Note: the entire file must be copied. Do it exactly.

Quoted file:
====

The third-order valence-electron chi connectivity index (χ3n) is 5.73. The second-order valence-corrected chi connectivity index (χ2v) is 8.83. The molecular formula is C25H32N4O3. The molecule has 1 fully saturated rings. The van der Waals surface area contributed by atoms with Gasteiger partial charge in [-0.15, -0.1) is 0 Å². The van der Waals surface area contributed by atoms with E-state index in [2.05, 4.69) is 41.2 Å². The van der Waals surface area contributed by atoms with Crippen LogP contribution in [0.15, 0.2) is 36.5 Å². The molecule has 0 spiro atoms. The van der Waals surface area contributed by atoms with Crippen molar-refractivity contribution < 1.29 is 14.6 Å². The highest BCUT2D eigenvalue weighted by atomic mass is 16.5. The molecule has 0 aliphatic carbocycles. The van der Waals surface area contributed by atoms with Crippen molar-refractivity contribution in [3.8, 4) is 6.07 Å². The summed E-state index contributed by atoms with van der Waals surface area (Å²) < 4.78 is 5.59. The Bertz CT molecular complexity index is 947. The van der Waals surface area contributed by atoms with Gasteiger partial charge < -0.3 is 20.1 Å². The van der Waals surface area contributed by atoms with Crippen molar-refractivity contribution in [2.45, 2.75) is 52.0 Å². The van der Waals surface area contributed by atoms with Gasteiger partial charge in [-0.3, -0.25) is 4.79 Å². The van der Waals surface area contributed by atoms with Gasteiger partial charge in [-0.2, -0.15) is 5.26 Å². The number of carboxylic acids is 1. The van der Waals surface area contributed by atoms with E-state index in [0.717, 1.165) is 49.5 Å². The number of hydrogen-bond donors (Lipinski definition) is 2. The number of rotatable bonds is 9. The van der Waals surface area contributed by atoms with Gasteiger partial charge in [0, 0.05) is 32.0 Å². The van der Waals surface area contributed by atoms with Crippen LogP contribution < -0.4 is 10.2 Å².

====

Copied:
The third-order valence-electron chi connectivity index (χ3n) is 5.73. The second-order valence-corrected chi connectivity index (χ2v) is 8.83. The molecular formula is C25H32N4O3. The molecule has 1 fully saturated rings. The van der Waals surface area contributed by atoms with Gasteiger partial charge in [-0.15, -0.1) is 0 Å². The van der Waals surface area contributed by atoms with E-state index in [2.05, 4.69) is 41.2 Å². The van der Waals surface area contributed by atoms with Crippen LogP contribution in [0.15, 0.2) is 36.5 Å². The molecule has 0 spiro atoms. The van der Waals surface area contributed by atoms with Crippen molar-refractivity contribution < 1.29 is 14.6 Å². The highest BCUT2D eigenvalue weighted by atomic mass is 16.5. The molecule has 0 aliphatic carbocycles. The van der Waals surface area contributed by atoms with Crippen molar-refractivity contribution in [3.8, 4) is 6.07 Å². The summed E-state index contributed by atoms with van der Waals surface area (Å²) < 4.78 is 5.59. The Bertz CT molecular complexity index is 947. The van der Waals surface area contributed by atoms with Gasteiger partial charge < -0.3 is 20.1 Å². The van der Waals surface area contributed by atoms with Crippen molar-refractivity contribution in [2.45, 2.75) is 52.0 Å². The van der Waals surface area contributed by atoms with Gasteiger partial charge in [-0.3, -0.25) is 4.79 Å². The van der Waals surface area contributed by atoms with Gasteiger partial charge in [-0.2, -0.15) is 5.26 Å². The number of carboxylic acids is 1. The van der Waals surface area contributed by atoms with E-state index in [0.717, 1.165) is 49.5 Å². The number of hydrogen-bond donors (Lipinski definition) is 2. The number of rotatable bonds is 9. The van der Waals surface area contributed by atoms with Gasteiger partial charge in [0, 0.05) is 32.0 Å². The van der Waals surface area contributed by atoms with Crippen LogP contribution < -0.4 is 10.2 Å².